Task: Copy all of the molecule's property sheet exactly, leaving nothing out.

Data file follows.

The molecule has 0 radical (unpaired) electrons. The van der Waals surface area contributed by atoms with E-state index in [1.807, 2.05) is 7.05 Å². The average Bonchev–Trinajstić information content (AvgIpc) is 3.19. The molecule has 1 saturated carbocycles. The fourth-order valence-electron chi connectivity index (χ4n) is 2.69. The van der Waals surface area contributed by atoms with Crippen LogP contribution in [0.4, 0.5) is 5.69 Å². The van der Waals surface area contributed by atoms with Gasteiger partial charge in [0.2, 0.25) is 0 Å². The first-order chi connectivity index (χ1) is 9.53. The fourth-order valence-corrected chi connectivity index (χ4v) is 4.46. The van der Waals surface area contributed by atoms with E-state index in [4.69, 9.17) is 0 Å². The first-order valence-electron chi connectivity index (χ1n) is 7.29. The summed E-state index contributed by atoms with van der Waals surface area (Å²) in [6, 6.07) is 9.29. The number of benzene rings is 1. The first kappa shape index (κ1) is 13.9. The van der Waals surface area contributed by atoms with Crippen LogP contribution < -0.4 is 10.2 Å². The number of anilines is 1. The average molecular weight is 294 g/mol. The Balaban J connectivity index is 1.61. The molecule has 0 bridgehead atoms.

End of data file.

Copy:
The molecule has 0 radical (unpaired) electrons. The van der Waals surface area contributed by atoms with E-state index in [1.807, 2.05) is 7.05 Å². The average Bonchev–Trinajstić information content (AvgIpc) is 3.19. The molecule has 1 saturated carbocycles. The fourth-order valence-electron chi connectivity index (χ4n) is 2.69. The van der Waals surface area contributed by atoms with Crippen LogP contribution in [0.4, 0.5) is 5.69 Å². The van der Waals surface area contributed by atoms with Gasteiger partial charge in [0.2, 0.25) is 0 Å². The first-order chi connectivity index (χ1) is 9.53. The fourth-order valence-corrected chi connectivity index (χ4v) is 4.46. The van der Waals surface area contributed by atoms with E-state index in [4.69, 9.17) is 0 Å². The first-order valence-electron chi connectivity index (χ1n) is 7.29. The summed E-state index contributed by atoms with van der Waals surface area (Å²) in [6, 6.07) is 9.29. The number of benzene rings is 1. The first kappa shape index (κ1) is 13.9. The van der Waals surface area contributed by atoms with Crippen LogP contribution < -0.4 is 10.2 Å². The number of anilines is 1. The average molecular weight is 294 g/mol. The Balaban J connectivity index is 1.61. The molecule has 0 bridgehead atoms.